Diwali is incomplete without a plate of faral that includes different sweets and savouries. While all the items are definitely mouth watering, it is time-consuming and laborious task to make each item and that too in considerable quantities. But, there is a solution for every dilemma as women’s organisations begun making Diwali farals for sale.
These outfits have an assortment of items ready for you after an advance booking. Yashoda Mahila Mandal in Koparkhairane will also have chocolates for sale this year.
“Chocolates are not traditional faral items, but are loved by everyone and can also be given as gifts for Diwali. So, we will be making dry fruit, groundnut, and biscuit chocolates that are made using both milk and bitter chocolate,” says Dr Rajashree Patil, who has been doing this for 10 years.
She added that among the traditional items that are made, anarse (a sweet made of rice and jaggery) has high demand as it involves complex procedure and takes time to prepare.
Bharatiya Manav Seva Sangh in Vashi has a long list of items such as karanji, besan ladoo, boondi ladoo, moti choor ladoo, chakli, anarse and chivda.
“We set up a stall near the Vashi bus depot four days prior to Diwali with all our items. However, we start preparations about a week before and six women of our self-help group work on making different items. We work for around 4 hours daily and complete all the work on time,” says Sharada Arkhade, president of the organisation.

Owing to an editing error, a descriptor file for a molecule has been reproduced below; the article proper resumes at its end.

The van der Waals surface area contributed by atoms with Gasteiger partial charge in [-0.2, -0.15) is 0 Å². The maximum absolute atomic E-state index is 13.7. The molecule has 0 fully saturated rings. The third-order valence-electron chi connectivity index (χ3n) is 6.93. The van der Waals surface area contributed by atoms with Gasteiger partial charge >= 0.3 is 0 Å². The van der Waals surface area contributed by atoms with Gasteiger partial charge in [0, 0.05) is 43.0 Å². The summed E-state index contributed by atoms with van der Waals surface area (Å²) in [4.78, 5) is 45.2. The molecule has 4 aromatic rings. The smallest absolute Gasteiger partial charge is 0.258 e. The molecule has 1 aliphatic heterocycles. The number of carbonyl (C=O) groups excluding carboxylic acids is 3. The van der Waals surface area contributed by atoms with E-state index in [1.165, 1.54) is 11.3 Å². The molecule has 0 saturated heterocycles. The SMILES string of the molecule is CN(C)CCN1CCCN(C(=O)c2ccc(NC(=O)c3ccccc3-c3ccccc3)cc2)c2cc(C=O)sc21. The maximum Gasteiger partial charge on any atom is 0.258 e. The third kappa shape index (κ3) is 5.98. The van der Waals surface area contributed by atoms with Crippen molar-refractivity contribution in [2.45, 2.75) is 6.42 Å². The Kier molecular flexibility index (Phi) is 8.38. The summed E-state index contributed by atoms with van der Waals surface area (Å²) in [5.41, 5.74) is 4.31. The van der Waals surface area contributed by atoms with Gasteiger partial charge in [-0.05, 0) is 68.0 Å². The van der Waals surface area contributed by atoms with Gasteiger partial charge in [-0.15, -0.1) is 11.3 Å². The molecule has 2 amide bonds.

However, since price rise is a problem that has hit people hard, prices of these items will also see an increase.
“Basic requirements like ghee, sugar, dry coconut, and dry fruits are costly these days. And, so we are forced to up the prices of our products,” adds Arkhade.
But, they all promise good quality and timely delivery of products as that is of paramount importance.
Ujjwala Jadhav, president of Snehabandh Mahila Mandal in Koparkhairane says,“We make the traditional items such as chakli, besan ladoo, chivda and karanji. Around 11 women of our SHG promptly drop in every year to take part in this activity. We start meetings after Navratri itself, deciding on items to be made and their quantities and preparing list of raw materials. The main aim is to help women, try their hand at business and develop their entrepreneurial as well as cooking skills.”